- Exploitation, which takes place when a caregiver uses a patient’s resources for monetary or personal benefit. This may include stealing money or belongings from a patient who would not know of the theft or be able to do anything to prevent it because of their physical or mental condition.
- Physical abuse, which is the intentional use of physical force by a caregiver against a patient, resulting in injury or pain. This may include pushing, hitting, or slapping a patient; force-feeding; improperly withholding medication; or providing medication to a patient without his or her consent.
- Emotional abuse, which involves instances of verbal abuse by a caregiver toward a patient, including improper threats or intimidation.
Where Does Ohio’s Adult Protective Services Program Come In?
Ohio’s Adult Protective Services Program falls under the umbrella of the Ohio Department of Job and Family Services (ODJFS), which supervises, plans, and develops the program. Each Ohio county has a division of Job and Family Services that reviews and investigates reports and instances of abuse at nursing homes and assisted care facilities, including instances of neglect and exploitation of vulnerable elderly adults.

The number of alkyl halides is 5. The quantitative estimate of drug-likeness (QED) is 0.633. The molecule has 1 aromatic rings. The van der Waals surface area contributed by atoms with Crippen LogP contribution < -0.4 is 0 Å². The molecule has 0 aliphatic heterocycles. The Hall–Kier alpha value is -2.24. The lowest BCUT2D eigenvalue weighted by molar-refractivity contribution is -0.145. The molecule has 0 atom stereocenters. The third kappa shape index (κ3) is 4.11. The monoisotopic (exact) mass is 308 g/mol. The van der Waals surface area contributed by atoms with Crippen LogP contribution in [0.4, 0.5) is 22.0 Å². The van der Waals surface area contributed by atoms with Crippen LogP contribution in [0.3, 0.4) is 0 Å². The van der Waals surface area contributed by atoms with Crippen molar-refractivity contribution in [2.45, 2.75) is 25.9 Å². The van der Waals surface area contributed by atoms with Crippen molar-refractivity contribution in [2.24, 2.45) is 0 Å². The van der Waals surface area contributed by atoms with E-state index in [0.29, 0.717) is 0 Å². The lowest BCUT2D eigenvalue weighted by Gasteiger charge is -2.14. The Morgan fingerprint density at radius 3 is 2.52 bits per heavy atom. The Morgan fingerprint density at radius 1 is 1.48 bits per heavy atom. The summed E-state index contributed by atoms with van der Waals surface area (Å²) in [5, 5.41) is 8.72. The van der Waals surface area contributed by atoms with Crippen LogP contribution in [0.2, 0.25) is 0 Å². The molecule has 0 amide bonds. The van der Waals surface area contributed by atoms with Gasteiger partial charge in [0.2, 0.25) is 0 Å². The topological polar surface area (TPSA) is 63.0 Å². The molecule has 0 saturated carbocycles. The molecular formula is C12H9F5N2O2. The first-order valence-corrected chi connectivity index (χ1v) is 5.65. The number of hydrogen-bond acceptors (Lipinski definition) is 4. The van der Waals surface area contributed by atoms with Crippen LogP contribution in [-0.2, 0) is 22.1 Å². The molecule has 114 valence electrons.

While the Ohio Adult Protective Services Program is available to adults aged 18 and older who are in danger of harm, including domestic abuse, the majority of reports of abuse, neglect, and exploitation received each year are for those aged 60 and older. Between July 1, 2014, and June 30, 2015, for example, more than 16,000 reports of elder abuse were recorded, with about 7,500 of those categorized as self-neglect.
Investigations from reports are mandated to be initiated within 24 hours, if any emergency exists, or within three working days after the report is received by the county division. Then, the agency will determine if the adult needs protective services. In the same timeframe mentioned above, Adult Protective Services found 642 emergency cases and 7,185 individuals in need of protective services. A little over half of the latter agreed to receive services, while more than 700 weren’t even able to refuse or agree to services due to their mental or physical state.